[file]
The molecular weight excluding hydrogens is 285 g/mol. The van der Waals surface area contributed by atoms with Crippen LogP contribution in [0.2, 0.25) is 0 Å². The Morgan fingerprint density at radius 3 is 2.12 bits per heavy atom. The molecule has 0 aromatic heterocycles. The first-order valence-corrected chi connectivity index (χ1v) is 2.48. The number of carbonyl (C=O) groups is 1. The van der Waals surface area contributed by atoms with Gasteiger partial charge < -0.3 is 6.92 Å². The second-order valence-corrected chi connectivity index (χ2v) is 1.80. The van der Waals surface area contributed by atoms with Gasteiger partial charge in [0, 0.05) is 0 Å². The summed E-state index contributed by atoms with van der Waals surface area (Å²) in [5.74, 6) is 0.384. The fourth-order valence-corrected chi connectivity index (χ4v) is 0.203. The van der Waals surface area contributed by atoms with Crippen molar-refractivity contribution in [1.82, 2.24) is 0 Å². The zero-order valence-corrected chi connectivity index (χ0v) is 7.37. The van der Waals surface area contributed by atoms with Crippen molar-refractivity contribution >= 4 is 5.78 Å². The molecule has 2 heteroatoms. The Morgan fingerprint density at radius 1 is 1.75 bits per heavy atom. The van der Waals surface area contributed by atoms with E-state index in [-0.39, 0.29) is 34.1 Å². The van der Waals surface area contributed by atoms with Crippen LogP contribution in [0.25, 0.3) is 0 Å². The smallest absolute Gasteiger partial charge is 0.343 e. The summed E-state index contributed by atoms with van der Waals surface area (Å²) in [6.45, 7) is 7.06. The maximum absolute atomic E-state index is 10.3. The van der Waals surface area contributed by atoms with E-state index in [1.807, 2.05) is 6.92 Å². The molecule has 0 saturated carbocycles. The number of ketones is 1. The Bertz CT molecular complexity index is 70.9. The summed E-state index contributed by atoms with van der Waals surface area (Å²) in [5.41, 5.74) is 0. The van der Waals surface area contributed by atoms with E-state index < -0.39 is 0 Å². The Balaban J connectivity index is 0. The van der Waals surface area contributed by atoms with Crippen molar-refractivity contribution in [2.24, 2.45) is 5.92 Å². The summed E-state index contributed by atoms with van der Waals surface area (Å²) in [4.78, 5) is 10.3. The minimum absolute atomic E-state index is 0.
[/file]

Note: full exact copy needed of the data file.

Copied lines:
The molecular weight excluding hydrogens is 285 g/mol. The van der Waals surface area contributed by atoms with Crippen LogP contribution in [0.2, 0.25) is 0 Å². The Morgan fingerprint density at radius 3 is 2.12 bits per heavy atom. The molecule has 0 aromatic heterocycles. The first-order valence-corrected chi connectivity index (χ1v) is 2.48. The number of carbonyl (C=O) groups is 1. The van der Waals surface area contributed by atoms with Gasteiger partial charge < -0.3 is 6.92 Å². The second-order valence-corrected chi connectivity index (χ2v) is 1.80. The van der Waals surface area contributed by atoms with Gasteiger partial charge in [0, 0.05) is 0 Å². The summed E-state index contributed by atoms with van der Waals surface area (Å²) in [5.74, 6) is 0.384. The fourth-order valence-corrected chi connectivity index (χ4v) is 0.203. The van der Waals surface area contributed by atoms with Crippen molar-refractivity contribution in [1.82, 2.24) is 0 Å². The zero-order valence-corrected chi connectivity index (χ0v) is 7.37. The van der Waals surface area contributed by atoms with Crippen molar-refractivity contribution >= 4 is 5.78 Å². The molecule has 2 heteroatoms. The Morgan fingerprint density at radius 1 is 1.75 bits per heavy atom. The van der Waals surface area contributed by atoms with E-state index in [-0.39, 0.29) is 34.1 Å². The van der Waals surface area contributed by atoms with Crippen LogP contribution in [0.25, 0.3) is 0 Å². The smallest absolute Gasteiger partial charge is 0.343 e. The summed E-state index contributed by atoms with van der Waals surface area (Å²) in [6.45, 7) is 7.06. The maximum absolute atomic E-state index is 10.3. The van der Waals surface area contributed by atoms with E-state index in [1.807, 2.05) is 6.92 Å². The molecule has 0 saturated carbocycles. The number of ketones is 1. The Bertz CT molecular complexity index is 70.9. The summed E-state index contributed by atoms with van der Waals surface area (Å²) in [5.41, 5.74) is 0. The van der Waals surface area contributed by atoms with E-state index < -0.39 is 0 Å². The Balaban J connectivity index is 0. The van der Waals surface area contributed by atoms with Crippen molar-refractivity contribution in [2.24, 2.45) is 5.92 Å². The summed E-state index contributed by atoms with van der Waals surface area (Å²) in [4.78, 5) is 10.3. The minimum absolute atomic E-state index is 0.